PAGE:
Over treatment of Mild Hypertension – Too Much Medicine? | The BMJ

Mild hypertension in people at low risk | The BMJ

As the ‘threshold’ level of hypertension has been lowered over the years, more and more people have been diagnosed with hypertension.

A 2012 Cochrane review of people with mild hypertension ( less than 160 systolic) found that treatment with an antihypertensive drug did not reduce any outcome – including total mortality, total cardiovascular events, coronary heart disease or stroke.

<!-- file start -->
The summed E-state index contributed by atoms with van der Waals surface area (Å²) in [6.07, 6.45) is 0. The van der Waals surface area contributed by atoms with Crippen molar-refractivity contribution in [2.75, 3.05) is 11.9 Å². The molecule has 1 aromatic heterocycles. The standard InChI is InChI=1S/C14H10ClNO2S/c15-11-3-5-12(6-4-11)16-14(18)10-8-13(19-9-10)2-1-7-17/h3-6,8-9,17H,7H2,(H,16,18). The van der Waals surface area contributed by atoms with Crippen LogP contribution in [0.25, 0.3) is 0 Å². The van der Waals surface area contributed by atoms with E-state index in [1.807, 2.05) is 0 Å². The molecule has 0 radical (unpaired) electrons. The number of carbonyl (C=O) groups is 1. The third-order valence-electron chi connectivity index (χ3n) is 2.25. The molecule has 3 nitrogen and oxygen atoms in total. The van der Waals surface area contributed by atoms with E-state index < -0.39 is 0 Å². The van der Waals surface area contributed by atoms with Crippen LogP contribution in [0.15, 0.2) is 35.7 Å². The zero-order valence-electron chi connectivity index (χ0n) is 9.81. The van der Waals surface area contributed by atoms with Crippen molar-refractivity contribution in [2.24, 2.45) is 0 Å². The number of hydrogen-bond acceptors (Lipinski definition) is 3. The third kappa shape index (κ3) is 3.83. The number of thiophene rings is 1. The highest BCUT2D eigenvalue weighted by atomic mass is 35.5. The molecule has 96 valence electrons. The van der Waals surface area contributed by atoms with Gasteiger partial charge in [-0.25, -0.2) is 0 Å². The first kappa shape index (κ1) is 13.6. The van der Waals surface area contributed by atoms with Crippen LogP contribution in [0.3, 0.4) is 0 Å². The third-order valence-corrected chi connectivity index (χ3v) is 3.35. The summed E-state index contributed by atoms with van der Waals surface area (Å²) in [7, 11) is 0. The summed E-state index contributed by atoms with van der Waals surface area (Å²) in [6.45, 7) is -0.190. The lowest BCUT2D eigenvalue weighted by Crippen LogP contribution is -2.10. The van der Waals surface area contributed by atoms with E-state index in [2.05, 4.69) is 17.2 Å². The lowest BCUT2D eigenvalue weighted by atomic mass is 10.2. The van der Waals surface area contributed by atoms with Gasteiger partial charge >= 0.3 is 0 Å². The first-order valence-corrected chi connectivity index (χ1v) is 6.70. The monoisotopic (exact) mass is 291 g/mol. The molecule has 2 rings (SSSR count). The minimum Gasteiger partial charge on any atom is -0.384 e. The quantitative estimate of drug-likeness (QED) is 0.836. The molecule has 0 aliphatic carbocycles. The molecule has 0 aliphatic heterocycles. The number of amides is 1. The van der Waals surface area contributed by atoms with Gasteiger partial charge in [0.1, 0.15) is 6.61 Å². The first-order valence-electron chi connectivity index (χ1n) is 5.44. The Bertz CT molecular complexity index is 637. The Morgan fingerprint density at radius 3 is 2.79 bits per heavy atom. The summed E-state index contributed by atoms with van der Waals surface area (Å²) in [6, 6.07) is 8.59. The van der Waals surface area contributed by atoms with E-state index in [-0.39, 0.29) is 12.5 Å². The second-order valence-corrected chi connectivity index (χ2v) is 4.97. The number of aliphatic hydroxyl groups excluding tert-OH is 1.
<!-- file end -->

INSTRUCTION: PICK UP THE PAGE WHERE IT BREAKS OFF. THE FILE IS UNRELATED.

Nonetheless, most people with mild hypertension are commenced on pharmacological treatment.

This article in the BMJ examines the evidence and concludes:

Overemphasis on drug treatment risks adverse effects, such as increased risk of falls, and misses opportunities to modify individual lifestyle choices and tackle lifestyle factors at a public health level.

Lowering definitions of hypertension has led to identification and drug treatment of larger populations of patients despite lack of evidence that drugs reduce morbidity or mortality

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